• Easy access to food and water. Place these items in an area where your cat will not have to jump, climb, or maneuver challenging slopes like stairs to the basement. And like litter boxes, keep them in the same place to prevent confusion about their location.
  • Easy access to litter box(es). Place your cat’s litter box in an accessible location – make sure they don’t have to go up or down stairs to get to it.   
  • Easy access to elevated spaces. Is one of your cat’s favorite things snuggling next to you on the bed for a good night’s slumber? Osteoarthritis does not need to interfere with this heartwarming activity. Installing a ramp or steps to your bed will allow you and your cat to continue with your snuggle fests and a good night’s sleep. Just make sure the ramp or steps are not too steep or slippery for your cat.

The same can be done for your cat’s favorite elevated areas. If they have a treasured window perch where they like to watch the birds outside, place a ramp or steps to the perch so they can continue to take in the pursuits of wildlife that captures their eye.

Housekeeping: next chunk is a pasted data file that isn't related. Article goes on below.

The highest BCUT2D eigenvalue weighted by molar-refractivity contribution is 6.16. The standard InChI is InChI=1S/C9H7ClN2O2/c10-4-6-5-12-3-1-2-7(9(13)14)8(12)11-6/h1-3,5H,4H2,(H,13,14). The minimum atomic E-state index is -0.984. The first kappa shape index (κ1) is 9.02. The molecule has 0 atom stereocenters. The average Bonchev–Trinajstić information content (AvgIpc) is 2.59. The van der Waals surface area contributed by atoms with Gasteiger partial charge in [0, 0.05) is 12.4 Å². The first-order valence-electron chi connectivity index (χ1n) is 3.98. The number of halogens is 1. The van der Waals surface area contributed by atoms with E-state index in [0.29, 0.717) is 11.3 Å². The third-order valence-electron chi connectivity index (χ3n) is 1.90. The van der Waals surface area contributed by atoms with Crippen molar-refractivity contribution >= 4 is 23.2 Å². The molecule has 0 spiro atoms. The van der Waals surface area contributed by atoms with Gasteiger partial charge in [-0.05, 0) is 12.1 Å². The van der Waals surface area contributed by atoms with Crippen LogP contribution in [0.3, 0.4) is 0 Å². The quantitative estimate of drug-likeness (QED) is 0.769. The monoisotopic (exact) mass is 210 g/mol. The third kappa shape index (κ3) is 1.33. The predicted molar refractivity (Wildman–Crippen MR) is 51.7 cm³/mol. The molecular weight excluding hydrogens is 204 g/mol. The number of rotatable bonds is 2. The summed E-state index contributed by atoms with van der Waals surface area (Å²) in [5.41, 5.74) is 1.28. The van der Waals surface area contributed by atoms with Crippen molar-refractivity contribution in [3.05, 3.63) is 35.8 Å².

Slip-resistant surfaces. Since many cats with osteoarthritis have difficulty stabilizing themselves on slippery surfaces like vinyl, tile, or hardwood, adding slip-resistant surfaces to your home helps your cat feel more secure when walking. Some common slip-resistant surfaces to add to your home are carpet treads on wood stairs, area rugs or runners, or even yoga mats.

Cats suffering from muscle weakness and decreased coordination may drag their feet and get tripped up on rugs that curl up. To reduce this risk, you can put adhesive strips under the corners of a rug to make them lie flat and use a non-slip pad underneath to help them stay in place.